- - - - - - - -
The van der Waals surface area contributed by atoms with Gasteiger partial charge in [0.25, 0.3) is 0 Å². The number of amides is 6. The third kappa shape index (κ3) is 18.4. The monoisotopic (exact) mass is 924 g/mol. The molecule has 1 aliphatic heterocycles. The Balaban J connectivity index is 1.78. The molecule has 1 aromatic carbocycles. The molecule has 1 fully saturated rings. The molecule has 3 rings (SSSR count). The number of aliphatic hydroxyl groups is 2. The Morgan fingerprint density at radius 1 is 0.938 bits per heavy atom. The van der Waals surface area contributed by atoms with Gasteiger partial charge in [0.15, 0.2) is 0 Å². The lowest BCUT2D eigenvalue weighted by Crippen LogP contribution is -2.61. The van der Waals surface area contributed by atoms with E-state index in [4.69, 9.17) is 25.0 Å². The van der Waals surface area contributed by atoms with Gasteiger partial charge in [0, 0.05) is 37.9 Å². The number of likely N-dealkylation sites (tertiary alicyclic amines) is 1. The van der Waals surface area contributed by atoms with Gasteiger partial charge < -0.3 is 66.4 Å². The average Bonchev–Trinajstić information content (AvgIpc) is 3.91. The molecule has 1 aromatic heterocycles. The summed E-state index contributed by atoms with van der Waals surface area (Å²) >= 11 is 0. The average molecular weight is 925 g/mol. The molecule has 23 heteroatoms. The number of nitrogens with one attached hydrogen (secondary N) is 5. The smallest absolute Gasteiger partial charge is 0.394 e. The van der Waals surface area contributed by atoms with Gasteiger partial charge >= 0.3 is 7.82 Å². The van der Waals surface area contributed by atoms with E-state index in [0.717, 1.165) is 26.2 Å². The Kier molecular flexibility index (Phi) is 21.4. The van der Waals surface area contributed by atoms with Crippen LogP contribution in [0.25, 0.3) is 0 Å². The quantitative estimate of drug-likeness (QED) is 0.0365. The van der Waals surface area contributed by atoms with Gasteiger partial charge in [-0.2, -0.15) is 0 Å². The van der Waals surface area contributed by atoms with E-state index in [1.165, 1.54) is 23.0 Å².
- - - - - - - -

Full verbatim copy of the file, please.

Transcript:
The van der Waals surface area contributed by atoms with Gasteiger partial charge in [0.25, 0.3) is 0 Å². The number of amides is 6. The third kappa shape index (κ3) is 18.4. The monoisotopic (exact) mass is 924 g/mol. The molecule has 1 aliphatic heterocycles. The Balaban J connectivity index is 1.78. The molecule has 1 aromatic carbocycles. The molecule has 1 fully saturated rings. The molecule has 3 rings (SSSR count). The number of aliphatic hydroxyl groups is 2. The Morgan fingerprint density at radius 1 is 0.938 bits per heavy atom. The van der Waals surface area contributed by atoms with Gasteiger partial charge in [0.15, 0.2) is 0 Å². The lowest BCUT2D eigenvalue weighted by Crippen LogP contribution is -2.61. The van der Waals surface area contributed by atoms with E-state index in [4.69, 9.17) is 25.0 Å². The van der Waals surface area contributed by atoms with Gasteiger partial charge in [0, 0.05) is 37.9 Å². The number of likely N-dealkylation sites (tertiary alicyclic amines) is 1. The van der Waals surface area contributed by atoms with Gasteiger partial charge < -0.3 is 66.4 Å². The average Bonchev–Trinajstić information content (AvgIpc) is 3.91. The molecule has 1 aromatic heterocycles. The summed E-state index contributed by atoms with van der Waals surface area (Å²) >= 11 is 0. The average molecular weight is 925 g/mol. The molecule has 23 heteroatoms. The number of nitrogens with one attached hydrogen (secondary N) is 5. The smallest absolute Gasteiger partial charge is 0.394 e. The van der Waals surface area contributed by atoms with Gasteiger partial charge >= 0.3 is 7.82 Å². The van der Waals surface area contributed by atoms with E-state index in [0.717, 1.165) is 26.2 Å². The Kier molecular flexibility index (Phi) is 21.4. The van der Waals surface area contributed by atoms with Crippen LogP contribution in [0.25, 0.3) is 0 Å². The quantitative estimate of drug-likeness (QED) is 0.0365. The van der Waals surface area contributed by atoms with Gasteiger partial charge in [-0.2, -0.15) is 0 Å². The van der Waals surface area contributed by atoms with E-state index in [1.165, 1.54) is 23.0 Å².